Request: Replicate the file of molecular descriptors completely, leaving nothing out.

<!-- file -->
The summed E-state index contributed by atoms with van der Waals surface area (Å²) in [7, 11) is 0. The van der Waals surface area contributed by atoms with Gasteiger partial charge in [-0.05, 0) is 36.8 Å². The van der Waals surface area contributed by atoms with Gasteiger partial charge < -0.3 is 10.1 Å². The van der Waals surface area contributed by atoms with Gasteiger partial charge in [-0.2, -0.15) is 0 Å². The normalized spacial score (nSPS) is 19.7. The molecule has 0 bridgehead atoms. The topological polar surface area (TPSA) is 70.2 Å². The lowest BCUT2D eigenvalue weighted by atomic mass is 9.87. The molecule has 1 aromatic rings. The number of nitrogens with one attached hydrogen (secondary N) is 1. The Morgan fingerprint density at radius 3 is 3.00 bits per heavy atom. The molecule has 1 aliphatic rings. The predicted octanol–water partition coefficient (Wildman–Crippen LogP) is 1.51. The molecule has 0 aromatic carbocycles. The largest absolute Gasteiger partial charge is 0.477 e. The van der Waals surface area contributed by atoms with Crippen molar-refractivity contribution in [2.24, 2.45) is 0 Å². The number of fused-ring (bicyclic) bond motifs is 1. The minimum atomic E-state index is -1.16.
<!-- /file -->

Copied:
The summed E-state index contributed by atoms with van der Waals surface area (Å²) in [7, 11) is 0. The van der Waals surface area contributed by atoms with Gasteiger partial charge in [-0.05, 0) is 36.8 Å². The van der Waals surface area contributed by atoms with Gasteiger partial charge < -0.3 is 10.1 Å². The van der Waals surface area contributed by atoms with Gasteiger partial charge in [-0.2, -0.15) is 0 Å². The normalized spacial score (nSPS) is 19.7. The molecule has 0 bridgehead atoms. The topological polar surface area (TPSA) is 70.2 Å². The lowest BCUT2D eigenvalue weighted by atomic mass is 9.87. The molecule has 1 aromatic rings. The number of nitrogens with one attached hydrogen (secondary N) is 1. The Morgan fingerprint density at radius 3 is 3.00 bits per heavy atom. The molecule has 1 aliphatic rings. The predicted octanol–water partition coefficient (Wildman–Crippen LogP) is 1.51. The molecule has 0 aromatic carbocycles. The largest absolute Gasteiger partial charge is 0.477 e. The van der Waals surface area contributed by atoms with Crippen molar-refractivity contribution in [2.24, 2.45) is 0 Å². The number of fused-ring (bicyclic) bond motifs is 1. The minimum atomic E-state index is -1.16.